At the start of the year, the Supreme Court decision that ruled in favour of businesses being able to rely on Business Interruption Insurance for Covid-related claims seemed like a promising moment for many businesses with this sort of insurance in place. But months on, what impact is the Supreme Court’s decision having?
For a number of business, it seems to be having a positive impact: the Financial Conduct Authority has recently confirmed that £1bn in payouts have been made by insurers to small businesses.
For example, 72 night-time leisure businesses which were part of the Financial Conduct Authority test case against Hiscox, received the news, in July of this year, that they were to receive an initial pay-out of £5.2m, with potentially more to follow. On the one hand this was great news: in terms of a financial recovery, it was a clear win for those businesses. However, the delay in securing the payments – some six months after the test case was decided, and sixteen months after their businesses were closed – will likely have exacerbated the difficulties that these businesses faced, even as their case was fast-tracked.
The Supreme Court case covered 21 samples of policy wording across eight different insurance companies, and so is binding on those eight insurers. This means that for those 72 businesses in the Hiscox example, the requirement to pay out will have been relatively straightforward.
However, as expected, insurers who are not bound by the Supreme Court decision are digging their heels in. Indeed, we are now seeing several examples of businesses continuing to battle with insurers over their claims.
One such example, which has been making headlines over the past few weeks, has been the UK’s largest pub group, Stonegate. It is now suing three insurers – MS Amlin, Liberty Mutual Insurance Europe and Zurich - for failure to properly honour the business interruption policies they have. Stonegate’s claim tallies £845m and whilst the insurers accept liability, they are limiting the claim to £17.5m, of which £14.5m has been paid out. This marks an eye watering difference of £827.5m to a hospitality group which will have been severely impacted throughout the past year and a half.
Other restaurant groups, including The Wolseley in London and the Marco Pierre White Group, are also bringing multi-million-pound claims against their insurers. The insurers are arguing that the specifics of the Supreme Court decision do not apply to these particular policies.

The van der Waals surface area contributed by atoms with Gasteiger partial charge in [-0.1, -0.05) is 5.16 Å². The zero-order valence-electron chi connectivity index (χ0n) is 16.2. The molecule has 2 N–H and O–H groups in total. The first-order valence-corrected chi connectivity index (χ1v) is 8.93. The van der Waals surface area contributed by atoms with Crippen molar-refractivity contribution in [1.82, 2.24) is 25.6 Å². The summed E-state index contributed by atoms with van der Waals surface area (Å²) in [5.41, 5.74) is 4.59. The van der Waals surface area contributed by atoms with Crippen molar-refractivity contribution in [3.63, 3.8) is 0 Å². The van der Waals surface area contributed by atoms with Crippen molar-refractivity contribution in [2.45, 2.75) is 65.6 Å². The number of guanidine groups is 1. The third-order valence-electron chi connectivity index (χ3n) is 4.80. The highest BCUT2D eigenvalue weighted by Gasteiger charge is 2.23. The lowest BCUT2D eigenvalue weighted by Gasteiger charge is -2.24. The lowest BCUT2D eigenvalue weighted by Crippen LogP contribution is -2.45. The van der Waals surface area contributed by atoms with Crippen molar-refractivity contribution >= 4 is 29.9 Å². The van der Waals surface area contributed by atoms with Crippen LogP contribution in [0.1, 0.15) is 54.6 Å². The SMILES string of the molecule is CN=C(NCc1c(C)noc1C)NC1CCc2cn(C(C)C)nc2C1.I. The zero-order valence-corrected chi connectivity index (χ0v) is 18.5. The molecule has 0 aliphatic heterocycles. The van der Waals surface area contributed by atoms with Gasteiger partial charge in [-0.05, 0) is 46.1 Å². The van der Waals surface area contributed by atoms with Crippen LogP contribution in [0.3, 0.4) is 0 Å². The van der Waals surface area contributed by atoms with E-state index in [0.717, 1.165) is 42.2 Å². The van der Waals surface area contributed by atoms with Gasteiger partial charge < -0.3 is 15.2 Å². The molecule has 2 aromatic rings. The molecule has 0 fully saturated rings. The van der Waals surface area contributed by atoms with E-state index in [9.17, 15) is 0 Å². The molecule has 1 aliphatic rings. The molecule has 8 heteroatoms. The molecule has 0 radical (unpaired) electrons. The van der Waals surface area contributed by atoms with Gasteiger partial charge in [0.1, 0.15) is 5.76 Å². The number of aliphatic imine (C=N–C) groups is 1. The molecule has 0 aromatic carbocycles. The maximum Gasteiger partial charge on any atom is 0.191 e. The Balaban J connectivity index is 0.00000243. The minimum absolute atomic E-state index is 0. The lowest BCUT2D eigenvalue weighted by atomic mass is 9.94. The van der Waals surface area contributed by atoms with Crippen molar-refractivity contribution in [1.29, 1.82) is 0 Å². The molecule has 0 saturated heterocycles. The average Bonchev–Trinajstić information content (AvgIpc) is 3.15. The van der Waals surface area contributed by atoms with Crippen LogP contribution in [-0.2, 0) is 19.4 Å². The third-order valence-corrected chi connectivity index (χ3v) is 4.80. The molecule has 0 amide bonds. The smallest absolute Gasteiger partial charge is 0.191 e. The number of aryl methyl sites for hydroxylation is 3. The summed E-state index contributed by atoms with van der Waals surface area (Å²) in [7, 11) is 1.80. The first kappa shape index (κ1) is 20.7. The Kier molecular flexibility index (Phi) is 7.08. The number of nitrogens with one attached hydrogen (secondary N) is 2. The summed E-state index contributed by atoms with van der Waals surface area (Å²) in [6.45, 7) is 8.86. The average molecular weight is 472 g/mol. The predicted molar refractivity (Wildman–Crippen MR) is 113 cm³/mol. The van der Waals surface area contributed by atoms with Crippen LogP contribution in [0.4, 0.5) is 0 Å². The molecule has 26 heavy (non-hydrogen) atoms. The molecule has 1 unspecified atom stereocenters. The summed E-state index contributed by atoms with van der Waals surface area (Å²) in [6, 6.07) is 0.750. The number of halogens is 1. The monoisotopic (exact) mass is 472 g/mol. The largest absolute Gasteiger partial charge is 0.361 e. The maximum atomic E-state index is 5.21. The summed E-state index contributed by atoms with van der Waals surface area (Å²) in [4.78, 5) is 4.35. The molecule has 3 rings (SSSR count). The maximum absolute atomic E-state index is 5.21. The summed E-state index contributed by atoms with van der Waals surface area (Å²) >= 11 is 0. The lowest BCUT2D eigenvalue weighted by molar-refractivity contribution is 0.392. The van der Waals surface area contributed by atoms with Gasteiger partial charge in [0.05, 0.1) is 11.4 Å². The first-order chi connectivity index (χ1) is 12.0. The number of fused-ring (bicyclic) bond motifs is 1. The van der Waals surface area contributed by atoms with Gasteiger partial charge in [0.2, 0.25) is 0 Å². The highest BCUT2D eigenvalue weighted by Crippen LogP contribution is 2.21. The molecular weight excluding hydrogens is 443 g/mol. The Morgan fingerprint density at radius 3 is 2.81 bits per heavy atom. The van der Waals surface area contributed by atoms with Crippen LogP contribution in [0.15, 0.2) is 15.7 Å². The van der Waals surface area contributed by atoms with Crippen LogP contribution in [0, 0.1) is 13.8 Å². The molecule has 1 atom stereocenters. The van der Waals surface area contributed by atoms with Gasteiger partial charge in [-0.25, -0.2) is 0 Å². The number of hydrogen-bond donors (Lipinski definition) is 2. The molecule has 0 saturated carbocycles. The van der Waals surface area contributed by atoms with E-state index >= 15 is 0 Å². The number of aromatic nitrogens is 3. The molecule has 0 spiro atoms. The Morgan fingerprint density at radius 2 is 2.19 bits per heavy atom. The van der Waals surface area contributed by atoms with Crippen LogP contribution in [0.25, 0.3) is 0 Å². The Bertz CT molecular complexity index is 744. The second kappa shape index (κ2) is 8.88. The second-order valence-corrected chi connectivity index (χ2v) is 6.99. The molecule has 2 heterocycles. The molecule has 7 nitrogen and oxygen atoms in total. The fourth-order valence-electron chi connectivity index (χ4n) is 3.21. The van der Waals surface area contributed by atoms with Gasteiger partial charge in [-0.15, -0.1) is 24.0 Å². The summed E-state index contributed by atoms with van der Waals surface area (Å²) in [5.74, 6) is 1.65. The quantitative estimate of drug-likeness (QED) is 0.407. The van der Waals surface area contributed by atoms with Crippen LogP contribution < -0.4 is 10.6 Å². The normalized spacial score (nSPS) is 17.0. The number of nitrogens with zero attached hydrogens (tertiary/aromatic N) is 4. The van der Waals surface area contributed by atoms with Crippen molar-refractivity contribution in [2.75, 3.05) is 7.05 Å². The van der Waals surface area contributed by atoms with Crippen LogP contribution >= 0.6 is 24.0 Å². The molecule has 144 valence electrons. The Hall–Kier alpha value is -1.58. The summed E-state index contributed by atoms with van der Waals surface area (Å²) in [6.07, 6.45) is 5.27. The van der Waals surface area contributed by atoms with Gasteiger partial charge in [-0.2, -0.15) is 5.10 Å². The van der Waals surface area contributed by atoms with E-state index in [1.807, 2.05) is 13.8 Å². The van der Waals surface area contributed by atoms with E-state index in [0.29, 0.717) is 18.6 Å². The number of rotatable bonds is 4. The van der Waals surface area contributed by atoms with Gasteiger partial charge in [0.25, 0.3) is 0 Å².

Insurers are trying to minimise their exposure and, with the sums up for grabs, it’s easy to see why.
But it isn’t just large businesses with multi-million-pound claims that are having difficulty recovering losses. Another high-profile case involved pay-outs to physiotherapists who had insurance with Aviva.
Physiotherapists were unable to perform face-to-face consultations due to the pandemic, resulting in significant losses to practitioners. It has only been after pressure from industry body Physio First and the Financial Ombudsman Service that Aviva has agreed to cover claims for losses sustained where the guidance was to not carry out these consultations.
Many of the arguments surrounding these Business Interruption Insurance claims boil down to contractual interpretation, which could require court involvement to resolve. This not only has the potential to be very costly, but it is also likely to slow down the claims process, which can have a debilitating impact on many businesses.
For larger corporations, or industries where a wider industry body may be able to fund or spearhead litigation, this may be less of an issue. But for smaller businesses whose case is less clear cut, they will be questioning whether they can afford the expense of litigation. Thankfully litigation funding is becoming more commonplace, and the introduction of Success Fee Arrangements in Scotland is another avenue for businesses to explore to reduce the up-front financial investment. Nonetheless, there is no silver bullet for many businesses seeking to recover losses.
The Supreme Court’s decision in the Business Interruption Insurance test case was a welcome development for businesses, and it remains a crucial turning point for those who sought to rely on that cover during the pandemic. But the extent to which insurers will cover claims, and how long or costly the process may be for them, is an issue that is likely to run on for some time yet.
Nicola Ross is a partner in the commercial litigation team at independent Scottish law firm, Morton Fraser
First published in Scottish Business Insider
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